What’s free to spend?
Once you see where you are now, you can use your Money Map to figure out which strings you need to pull to make any changes you want. Do you need to bring more money in? Can you move house, reorganize debt or cancel some services to reduce your commitments? Do you want to adjust some financial goals to tie up less money in debt payoff or savings?
2. Use a Yes Fund
Our Yes Fund strategy for money management is an anti-budget method that helps you focus on conscious spending rather than restriction.
A Yes Fund is a metaphorical bucket for your spending money — and it has no limit.
We know restrictive spending limits on things you love are an impractical money management tool. They’re arbitrary, unpredictable and hard to stick to. Plus, they’re kind of like a punishment for yourself, and what did you do to deserve that?
Still, your cash flow isn’t infinite, and many things cost money. A smart money management strategy ensures your financial goals and commitments are taken care of so you can spend freely without fear.
That’s where your Yes Fund comes in.
Your Money Map helps you see what you’ve got coming in, direct it toward commitments and goals and see what’s leftover — that’s your Yes Fund.
Your Yes Fund is the money you can spend on anything, anytime, without worry. Your commitments are covered, and you’re addressing your goals. This bucket comes with no requirements or restrictions.
Finding your Yes Fund could require regular money mapping and math — but the easiest way to find it is to automate bill payments and savings contributions so your money is mapped for you, and you don’t have to think about it.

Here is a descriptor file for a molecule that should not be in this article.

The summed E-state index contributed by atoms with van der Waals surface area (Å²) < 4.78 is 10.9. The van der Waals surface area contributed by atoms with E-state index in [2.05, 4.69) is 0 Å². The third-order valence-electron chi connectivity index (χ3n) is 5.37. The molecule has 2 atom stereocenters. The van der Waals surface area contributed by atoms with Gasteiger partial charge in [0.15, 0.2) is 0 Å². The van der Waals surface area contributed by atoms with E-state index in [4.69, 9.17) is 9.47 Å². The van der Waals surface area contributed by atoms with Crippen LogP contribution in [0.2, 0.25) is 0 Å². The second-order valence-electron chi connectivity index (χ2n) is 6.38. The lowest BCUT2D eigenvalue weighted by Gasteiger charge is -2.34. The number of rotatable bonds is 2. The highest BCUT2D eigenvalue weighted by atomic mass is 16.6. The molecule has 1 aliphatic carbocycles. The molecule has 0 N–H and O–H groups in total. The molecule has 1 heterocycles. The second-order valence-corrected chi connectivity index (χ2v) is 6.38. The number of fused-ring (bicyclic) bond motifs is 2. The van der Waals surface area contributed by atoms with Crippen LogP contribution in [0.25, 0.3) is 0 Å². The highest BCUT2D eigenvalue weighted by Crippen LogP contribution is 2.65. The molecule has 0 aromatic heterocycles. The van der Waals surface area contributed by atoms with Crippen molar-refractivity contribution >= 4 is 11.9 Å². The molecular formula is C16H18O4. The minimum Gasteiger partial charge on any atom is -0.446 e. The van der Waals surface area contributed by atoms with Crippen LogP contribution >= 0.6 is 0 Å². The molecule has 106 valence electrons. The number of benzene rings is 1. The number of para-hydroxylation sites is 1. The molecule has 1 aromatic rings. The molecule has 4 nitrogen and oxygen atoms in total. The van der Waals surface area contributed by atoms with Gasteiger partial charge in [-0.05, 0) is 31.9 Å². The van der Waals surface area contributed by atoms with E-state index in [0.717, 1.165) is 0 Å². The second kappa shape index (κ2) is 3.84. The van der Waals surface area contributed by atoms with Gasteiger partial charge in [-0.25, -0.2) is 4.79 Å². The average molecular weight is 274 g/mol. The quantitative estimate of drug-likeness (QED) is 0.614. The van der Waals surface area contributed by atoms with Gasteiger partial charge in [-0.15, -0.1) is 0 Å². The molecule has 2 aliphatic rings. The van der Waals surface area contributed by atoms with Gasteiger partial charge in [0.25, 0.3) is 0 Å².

3. Automate everything
There’s no better feeling in life — in my humble opinion — than knowing a task is taken care of for you. You can shed the emotional labor of remembering to get it done and even the labor-labor of doing it at all.
You can automate almost everything when it comes to money management.
Before you object, let me clarify: This doesn’t necessarily mean auto-pay, which I know can be a nightmare of unexpected overdrafts and outdated account information.
Auto-pay is one way to automate your money management, and it’s a lifesaver for some people. Schedule with service providers to draw money out of your account when bills are due, and you never have to think about that bill or deal with missed payments.
This strategy is great if you tend to have a big cushion in your bank account, so you don’t risk an overdraft from a payment you weren’t thinking about.
If your bank account runs a little closer to zero, you can still automate by setting reminders for bill payments. You’ll have to manually initiate payments, but you can avoid spending any more time thinking about the bill than you need to. Set a reminder in your calendar on payday to schedule a bill payment or move money to a special bucket for upcoming bills, and set another to pay it when the bill is due.
Don’t use calendar reminders? Try a spreadsheet. List the bills you pay from your first paycheck of the month and those you pay from the second, and get in the habit of checking the spreadsheet each time you’re paid.
You could do something similar with a notebook or paper ledger, if you’re still partial to handwriting bills.